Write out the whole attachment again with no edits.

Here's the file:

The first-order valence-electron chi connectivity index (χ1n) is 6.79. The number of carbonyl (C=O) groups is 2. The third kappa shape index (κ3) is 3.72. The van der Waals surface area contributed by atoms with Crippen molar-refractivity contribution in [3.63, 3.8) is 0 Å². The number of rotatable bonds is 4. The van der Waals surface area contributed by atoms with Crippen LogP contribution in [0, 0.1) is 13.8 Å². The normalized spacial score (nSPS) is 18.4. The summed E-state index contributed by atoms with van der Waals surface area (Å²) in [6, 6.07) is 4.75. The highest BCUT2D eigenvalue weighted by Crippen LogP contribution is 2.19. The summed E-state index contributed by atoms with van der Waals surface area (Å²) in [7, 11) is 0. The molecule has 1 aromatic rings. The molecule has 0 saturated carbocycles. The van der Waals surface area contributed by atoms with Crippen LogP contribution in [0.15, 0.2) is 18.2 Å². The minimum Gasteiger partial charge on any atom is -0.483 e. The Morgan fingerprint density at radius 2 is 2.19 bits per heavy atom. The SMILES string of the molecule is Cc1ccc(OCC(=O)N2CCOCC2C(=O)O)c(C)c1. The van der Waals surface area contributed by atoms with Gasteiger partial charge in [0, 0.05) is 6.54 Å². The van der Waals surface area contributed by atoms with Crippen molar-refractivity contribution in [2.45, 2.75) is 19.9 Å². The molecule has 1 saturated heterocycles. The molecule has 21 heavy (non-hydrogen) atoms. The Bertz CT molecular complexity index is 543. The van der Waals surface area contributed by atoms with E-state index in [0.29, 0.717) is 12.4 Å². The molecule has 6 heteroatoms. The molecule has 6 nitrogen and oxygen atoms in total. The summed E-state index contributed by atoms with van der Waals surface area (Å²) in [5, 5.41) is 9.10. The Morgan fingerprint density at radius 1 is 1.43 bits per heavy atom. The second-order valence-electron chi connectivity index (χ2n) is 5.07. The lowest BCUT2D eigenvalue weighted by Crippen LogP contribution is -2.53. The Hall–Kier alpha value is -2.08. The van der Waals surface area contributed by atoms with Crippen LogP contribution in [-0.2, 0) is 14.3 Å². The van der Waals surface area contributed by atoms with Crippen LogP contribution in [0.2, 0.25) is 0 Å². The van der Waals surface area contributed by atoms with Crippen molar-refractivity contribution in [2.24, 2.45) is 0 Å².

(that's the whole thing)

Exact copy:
The first-order valence-electron chi connectivity index (χ1n) is 6.79. The number of carbonyl (C=O) groups is 2. The third kappa shape index (κ3) is 3.72. The van der Waals surface area contributed by atoms with Crippen molar-refractivity contribution in [3.63, 3.8) is 0 Å². The number of rotatable bonds is 4. The van der Waals surface area contributed by atoms with Crippen LogP contribution in [0, 0.1) is 13.8 Å². The normalized spacial score (nSPS) is 18.4. The summed E-state index contributed by atoms with van der Waals surface area (Å²) in [6, 6.07) is 4.75. The highest BCUT2D eigenvalue weighted by Crippen LogP contribution is 2.19. The summed E-state index contributed by atoms with van der Waals surface area (Å²) in [7, 11) is 0. The molecule has 1 aromatic rings. The molecule has 0 saturated carbocycles. The van der Waals surface area contributed by atoms with Crippen LogP contribution in [0.15, 0.2) is 18.2 Å². The minimum Gasteiger partial charge on any atom is -0.483 e. The Morgan fingerprint density at radius 2 is 2.19 bits per heavy atom. The SMILES string of the molecule is Cc1ccc(OCC(=O)N2CCOCC2C(=O)O)c(C)c1. The van der Waals surface area contributed by atoms with Gasteiger partial charge in [0, 0.05) is 6.54 Å². The van der Waals surface area contributed by atoms with Crippen molar-refractivity contribution in [2.45, 2.75) is 19.9 Å². The molecule has 1 saturated heterocycles. The molecule has 21 heavy (non-hydrogen) atoms. The Bertz CT molecular complexity index is 543. The van der Waals surface area contributed by atoms with E-state index in [0.29, 0.717) is 12.4 Å². The molecule has 6 heteroatoms. The molecule has 6 nitrogen and oxygen atoms in total. The summed E-state index contributed by atoms with van der Waals surface area (Å²) in [5, 5.41) is 9.10. The Morgan fingerprint density at radius 1 is 1.43 bits per heavy atom. The second-order valence-electron chi connectivity index (χ2n) is 5.07. The lowest BCUT2D eigenvalue weighted by Crippen LogP contribution is -2.53. The Hall–Kier alpha value is -2.08. The van der Waals surface area contributed by atoms with Crippen LogP contribution in [-0.2, 0) is 14.3 Å². The van der Waals surface area contributed by atoms with Crippen LogP contribution in [0.2, 0.25) is 0 Å². The van der Waals surface area contributed by atoms with Crippen molar-refractivity contribution in [2.24, 2.45) is 0 Å².